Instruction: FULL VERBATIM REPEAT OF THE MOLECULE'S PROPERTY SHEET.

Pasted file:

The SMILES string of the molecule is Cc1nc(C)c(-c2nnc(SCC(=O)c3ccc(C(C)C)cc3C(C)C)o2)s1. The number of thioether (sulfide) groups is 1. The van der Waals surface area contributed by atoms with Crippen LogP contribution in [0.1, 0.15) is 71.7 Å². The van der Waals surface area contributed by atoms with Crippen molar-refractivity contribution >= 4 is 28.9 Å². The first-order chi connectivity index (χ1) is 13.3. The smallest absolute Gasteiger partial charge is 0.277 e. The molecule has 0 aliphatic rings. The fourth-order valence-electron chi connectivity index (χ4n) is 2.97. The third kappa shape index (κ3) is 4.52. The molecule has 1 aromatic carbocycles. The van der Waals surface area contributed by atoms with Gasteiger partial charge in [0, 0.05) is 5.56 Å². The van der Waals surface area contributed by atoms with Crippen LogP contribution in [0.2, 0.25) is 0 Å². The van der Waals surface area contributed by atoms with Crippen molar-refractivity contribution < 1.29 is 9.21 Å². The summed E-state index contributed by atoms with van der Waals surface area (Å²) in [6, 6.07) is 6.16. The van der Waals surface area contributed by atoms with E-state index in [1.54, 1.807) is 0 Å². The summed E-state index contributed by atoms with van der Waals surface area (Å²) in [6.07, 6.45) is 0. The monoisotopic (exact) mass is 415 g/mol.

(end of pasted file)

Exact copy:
The SMILES string of the molecule is Cc1nc(C)c(-c2nnc(SCC(=O)c3ccc(C(C)C)cc3C(C)C)o2)s1. The number of thioether (sulfide) groups is 1. The van der Waals surface area contributed by atoms with Crippen LogP contribution in [0.1, 0.15) is 71.7 Å². The van der Waals surface area contributed by atoms with Crippen molar-refractivity contribution >= 4 is 28.9 Å². The first-order chi connectivity index (χ1) is 13.3. The smallest absolute Gasteiger partial charge is 0.277 e. The molecule has 0 aliphatic rings. The fourth-order valence-electron chi connectivity index (χ4n) is 2.97. The third kappa shape index (κ3) is 4.52. The molecule has 1 aromatic carbocycles. The van der Waals surface area contributed by atoms with Gasteiger partial charge in [0, 0.05) is 5.56 Å². The van der Waals surface area contributed by atoms with Crippen LogP contribution in [0.2, 0.25) is 0 Å². The van der Waals surface area contributed by atoms with Crippen molar-refractivity contribution < 1.29 is 9.21 Å². The summed E-state index contributed by atoms with van der Waals surface area (Å²) in [6, 6.07) is 6.16. The van der Waals surface area contributed by atoms with E-state index in [1.54, 1.807) is 0 Å². The summed E-state index contributed by atoms with van der Waals surface area (Å²) in [6.07, 6.45) is 0. The monoisotopic (exact) mass is 415 g/mol.